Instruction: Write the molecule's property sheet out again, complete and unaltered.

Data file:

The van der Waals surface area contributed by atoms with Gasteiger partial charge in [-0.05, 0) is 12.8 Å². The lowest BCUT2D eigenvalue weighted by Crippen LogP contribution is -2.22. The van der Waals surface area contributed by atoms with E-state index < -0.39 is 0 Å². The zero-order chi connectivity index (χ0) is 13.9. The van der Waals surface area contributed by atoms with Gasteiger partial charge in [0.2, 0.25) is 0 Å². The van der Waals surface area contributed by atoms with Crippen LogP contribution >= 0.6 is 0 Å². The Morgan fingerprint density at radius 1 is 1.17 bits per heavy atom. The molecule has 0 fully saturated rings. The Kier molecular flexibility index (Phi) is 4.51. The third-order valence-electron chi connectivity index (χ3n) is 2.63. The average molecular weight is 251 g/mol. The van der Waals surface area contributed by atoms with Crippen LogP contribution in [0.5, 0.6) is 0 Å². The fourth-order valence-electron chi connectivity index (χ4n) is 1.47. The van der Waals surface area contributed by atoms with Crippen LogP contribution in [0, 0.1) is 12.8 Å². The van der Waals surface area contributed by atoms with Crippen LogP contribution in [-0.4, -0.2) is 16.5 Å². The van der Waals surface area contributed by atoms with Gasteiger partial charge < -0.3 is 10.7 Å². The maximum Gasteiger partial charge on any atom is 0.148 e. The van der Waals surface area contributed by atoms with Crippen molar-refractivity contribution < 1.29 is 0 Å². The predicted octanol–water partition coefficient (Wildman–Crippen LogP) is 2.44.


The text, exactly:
The van der Waals surface area contributed by atoms with Gasteiger partial charge in [-0.05, 0) is 12.8 Å². The lowest BCUT2D eigenvalue weighted by Crippen LogP contribution is -2.22. The van der Waals surface area contributed by atoms with E-state index < -0.39 is 0 Å². The zero-order chi connectivity index (χ0) is 13.9. The van der Waals surface area contributed by atoms with Gasteiger partial charge in [0.2, 0.25) is 0 Å². The van der Waals surface area contributed by atoms with Crippen LogP contribution >= 0.6 is 0 Å². The Morgan fingerprint density at radius 1 is 1.17 bits per heavy atom. The molecule has 0 fully saturated rings. The Kier molecular flexibility index (Phi) is 4.51. The third-order valence-electron chi connectivity index (χ3n) is 2.63. The average molecular weight is 251 g/mol. The van der Waals surface area contributed by atoms with Crippen LogP contribution in [0.5, 0.6) is 0 Å². The fourth-order valence-electron chi connectivity index (χ4n) is 1.47. The van der Waals surface area contributed by atoms with Crippen LogP contribution in [0, 0.1) is 12.8 Å². The van der Waals surface area contributed by atoms with Crippen LogP contribution in [-0.4, -0.2) is 16.5 Å². The van der Waals surface area contributed by atoms with Gasteiger partial charge < -0.3 is 10.7 Å². The maximum Gasteiger partial charge on any atom is 0.148 e. The van der Waals surface area contributed by atoms with Crippen molar-refractivity contribution < 1.29 is 0 Å². The predicted octanol–water partition coefficient (Wildman–Crippen LogP) is 2.44.